By Chinelo Obogo
As the dates for the presidential primary election of the All Progressives Congress (APC) and the Peoples Democratic Party (PDP) draws closer, the Federal Airport Authority of Nigeria (FAAN) has revealed that it has beefed up security at the Nnamdi Azikiwe Aiport, Abuja.
The PDP will hold its presidential primary on Saturday, May 28, at the Moshood Abiola National Stadium, while the APC would hold theirs at the Eagles Square, both in Abuja.
The Acting General Mangager, Corporate Affairs of FAAN, Faithful Hope-Ivbaze, was not available for comments but Mr. Danjuma Ahmed, an Assistant General Manager in the department of Aviation Security (AVSEC) in FAAN, told Daily Sun that security has been beefed up at the Abuja airport because of the primaries of both parties, to ensure that there is no breach.
Danjuma who is also the chairman of Air Transport Senior Staff Association of Nigeria (ATSSAN), FAAN chapter, said security has been beefed up at the access gates to address the issue of crowd control and that the agency is doing its best to ensure there is no breach.
“Naturally, the air is the fastest means of movement for politicians and most of them make use of their private jets. So we have beefed up security especially from our access gates the apron gate to address the issue of crowd control. More security officials would also be stationed at the ramp and we also have to ensure that the private jets don’t encroach on restricted areas,” he said.
In a related development, Daily Sun learned that the Anambra International Airport would have been shut down this week after air traffic controllers and other essential service providers decided to down tools when they were told to vacate the hotel accommodation provided for by the state.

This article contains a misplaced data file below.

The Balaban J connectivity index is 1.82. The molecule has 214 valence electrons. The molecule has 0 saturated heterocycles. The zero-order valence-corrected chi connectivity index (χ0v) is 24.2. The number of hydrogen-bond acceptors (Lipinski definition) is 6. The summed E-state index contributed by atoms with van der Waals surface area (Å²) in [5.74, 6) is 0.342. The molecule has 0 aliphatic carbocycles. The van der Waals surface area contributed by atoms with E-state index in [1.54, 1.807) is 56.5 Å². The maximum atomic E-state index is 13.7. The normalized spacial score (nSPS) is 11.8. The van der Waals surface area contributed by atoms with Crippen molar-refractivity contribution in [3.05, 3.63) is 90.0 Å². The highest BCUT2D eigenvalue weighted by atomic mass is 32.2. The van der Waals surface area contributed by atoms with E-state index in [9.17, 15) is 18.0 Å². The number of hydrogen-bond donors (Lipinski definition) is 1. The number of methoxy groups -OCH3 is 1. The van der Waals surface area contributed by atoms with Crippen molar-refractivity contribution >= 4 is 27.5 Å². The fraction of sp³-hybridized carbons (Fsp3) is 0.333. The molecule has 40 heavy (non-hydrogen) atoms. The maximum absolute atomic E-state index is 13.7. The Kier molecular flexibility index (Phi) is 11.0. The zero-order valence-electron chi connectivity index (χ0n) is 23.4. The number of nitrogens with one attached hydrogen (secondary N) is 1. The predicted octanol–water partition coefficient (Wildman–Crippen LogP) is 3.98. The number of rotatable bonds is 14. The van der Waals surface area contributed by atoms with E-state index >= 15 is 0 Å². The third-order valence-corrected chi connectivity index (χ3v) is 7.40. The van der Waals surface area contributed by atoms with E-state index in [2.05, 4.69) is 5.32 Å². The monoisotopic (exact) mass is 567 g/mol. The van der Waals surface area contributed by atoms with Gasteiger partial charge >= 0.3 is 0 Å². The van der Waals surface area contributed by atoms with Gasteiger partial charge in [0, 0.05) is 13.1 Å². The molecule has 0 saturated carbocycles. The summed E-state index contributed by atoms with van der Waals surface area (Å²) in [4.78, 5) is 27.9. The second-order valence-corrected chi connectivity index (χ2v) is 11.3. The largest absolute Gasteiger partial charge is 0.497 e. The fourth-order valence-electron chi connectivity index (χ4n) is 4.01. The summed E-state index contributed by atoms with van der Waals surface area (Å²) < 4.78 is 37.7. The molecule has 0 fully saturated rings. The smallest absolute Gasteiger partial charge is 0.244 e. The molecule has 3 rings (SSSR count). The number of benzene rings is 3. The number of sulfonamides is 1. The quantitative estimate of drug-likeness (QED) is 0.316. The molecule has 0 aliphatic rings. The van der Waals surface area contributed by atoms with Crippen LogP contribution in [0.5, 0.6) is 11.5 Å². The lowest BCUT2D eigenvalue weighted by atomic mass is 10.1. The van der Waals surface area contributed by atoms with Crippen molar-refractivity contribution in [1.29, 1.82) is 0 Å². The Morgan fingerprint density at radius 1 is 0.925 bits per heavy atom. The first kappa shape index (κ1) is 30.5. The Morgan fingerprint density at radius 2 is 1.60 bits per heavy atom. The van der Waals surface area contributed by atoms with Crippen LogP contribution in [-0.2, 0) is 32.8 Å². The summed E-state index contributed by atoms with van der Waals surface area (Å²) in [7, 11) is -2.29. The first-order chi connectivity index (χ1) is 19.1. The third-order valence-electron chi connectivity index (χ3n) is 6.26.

The workers at the state-owned airport who are members of staff of the Nigerian Airspace Management Agency (NAMA) refused to go to work after they were told to leave the hotel in which they were lodging; an action that would have disrupted flight operations to the Anambra.
President, National Air Traffic Controllers Association (NATCA), Abayomi Agoro, confirmed the development to told Daily Sun but explained that after the completion of the airport, the state government approached NAMA to deploy staff there in order to provide services and the agreement was that the state would provide accommodation for staff.
However, he said they were surprised when their staff informed them that they have been told to either pay for the hotel accommodation provided by the state government or vacate it. This development made them decide to down tools until the situation was resolved. But, at the time of filing this report, Agoro said the state government had sorted out the accommodation issue and that the management of NAMA is also making arrangements to ensure more permanent accommodation is provided for the workers.
The airport is state-owned and the state is responsible for the operation of the aerodrome. Every other service to make the airport functional is paid for by the state government which built the airport.